NerdWallet: FinTech Trends to Watch for in 2015

By: Emily Starbuck Crone, NerdWallet

In a digital world with very public security concerns, consumers expect a safe and increasingly mobile relationship with their financial services providers. When consumers do their banking, there are conveniences they’ve come to appreciate, if not expect.

EMV Chip Technology

In the wake of the Target, Home Depot and other major data breaches, cards embossed with a computer circuit known as an EMV chip are poised to help fight card fraud. EMV chips hold key information in scrambled form.

But while increasing numbers of financial institutions are rolling out these cards and retailers are adopting pay terminals that use the technology, public awareness of it remains low. In a study released last year, payments company Verifone said that just 54% of American consumers are familiar with EMV chipped cards.

Many of those who know about EMV, which stands for technology developers EuroPay, MasterCard and Visa, have cards with chips, Verifone said, including about half who are under 40.

Awareness and adoption are higher among younger consumers; national policy is moving issuers and retailers toward widespread acceptance of the devices by October.

Mobile Payments

Mobile payment systems gained more visibility and users with the launch of Apple Pay last year. Apple Pay, which lets people use their iPhone 6 or Apple Watch to pay for things, has already partnered with big banks and large credit unions across the country, plus dozens of major retailers. Millions of Apple Pay-enabled devices have been sold. As the technology becomes more readily adopted, tech-savvy consumers may be looking for financial service providers with compatible systems.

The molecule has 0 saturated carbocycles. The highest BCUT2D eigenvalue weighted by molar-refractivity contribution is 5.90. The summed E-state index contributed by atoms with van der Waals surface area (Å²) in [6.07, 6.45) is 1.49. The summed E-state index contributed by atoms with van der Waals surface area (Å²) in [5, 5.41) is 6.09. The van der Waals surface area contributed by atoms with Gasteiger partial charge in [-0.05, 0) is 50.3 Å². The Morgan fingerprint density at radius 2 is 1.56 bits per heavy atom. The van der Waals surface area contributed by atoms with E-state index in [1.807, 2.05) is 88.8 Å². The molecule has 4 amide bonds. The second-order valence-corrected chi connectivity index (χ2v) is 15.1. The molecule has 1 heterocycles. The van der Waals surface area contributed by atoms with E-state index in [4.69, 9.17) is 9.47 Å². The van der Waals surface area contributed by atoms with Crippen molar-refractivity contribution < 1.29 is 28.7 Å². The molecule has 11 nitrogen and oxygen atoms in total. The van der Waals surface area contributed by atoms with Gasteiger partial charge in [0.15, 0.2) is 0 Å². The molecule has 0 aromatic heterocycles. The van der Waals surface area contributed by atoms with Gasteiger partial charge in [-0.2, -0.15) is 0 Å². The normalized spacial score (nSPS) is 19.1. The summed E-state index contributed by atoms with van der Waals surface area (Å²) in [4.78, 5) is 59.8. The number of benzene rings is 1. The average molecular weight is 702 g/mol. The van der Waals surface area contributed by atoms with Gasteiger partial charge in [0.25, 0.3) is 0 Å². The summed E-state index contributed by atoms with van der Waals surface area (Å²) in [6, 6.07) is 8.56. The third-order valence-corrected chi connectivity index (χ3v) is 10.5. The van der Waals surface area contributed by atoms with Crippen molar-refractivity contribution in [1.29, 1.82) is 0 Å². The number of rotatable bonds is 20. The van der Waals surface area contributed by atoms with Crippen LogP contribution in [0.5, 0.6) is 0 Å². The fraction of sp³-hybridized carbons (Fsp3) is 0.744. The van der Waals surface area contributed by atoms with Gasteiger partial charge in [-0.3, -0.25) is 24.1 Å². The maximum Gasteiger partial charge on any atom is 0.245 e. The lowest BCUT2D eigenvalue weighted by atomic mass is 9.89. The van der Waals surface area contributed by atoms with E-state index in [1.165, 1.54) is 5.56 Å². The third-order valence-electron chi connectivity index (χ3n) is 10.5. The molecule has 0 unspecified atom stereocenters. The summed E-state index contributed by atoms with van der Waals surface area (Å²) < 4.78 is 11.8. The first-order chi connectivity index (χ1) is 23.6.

As Apple Pay, Google Wallet and PayPal are increasingly used for transactions, banking providers would do well to make sure they offer the mobile technologies consumers are coming to expect. These can include check deposit, bill payment and even person-to-person money transfers.

Financial institutions that don’t offer basic online and mobile banking are also missing a major opportunity. A Brookings Institution report from May 2014 found that half of millennials, or people under roughly age 30, regularly use smartphones for banking, and 88% of those polled bank online. The lack of those services is likely to put off younger consumers seeking these conveniences.

Not only does going digital make a financial services provider more relevant and accessible to consumers, it can also save money. Research from global consulting firm McKinsey & Company shows that moving some banking functions to digital can cut costs by up to half.

Other Trends to Watch

Some industry experts say banks and credit unions need to focus on optimizing customer experiences, with sleeker designs, technology-enhanced support and better integration of digital channels. Others focus on how technology can make basic processes easier, like FinTech company Currency Cloud, which simplifies international money transfers.

These are just a few of the top financial technology trends that promise to shape consumer experiences and demands. It’s clear that the market has gone beyond digital into mobile territory, and financial service providers need to go there, too.

Questions about this story? Contact James Pearson: 206.340.4790, jpearson@nwcua.org.

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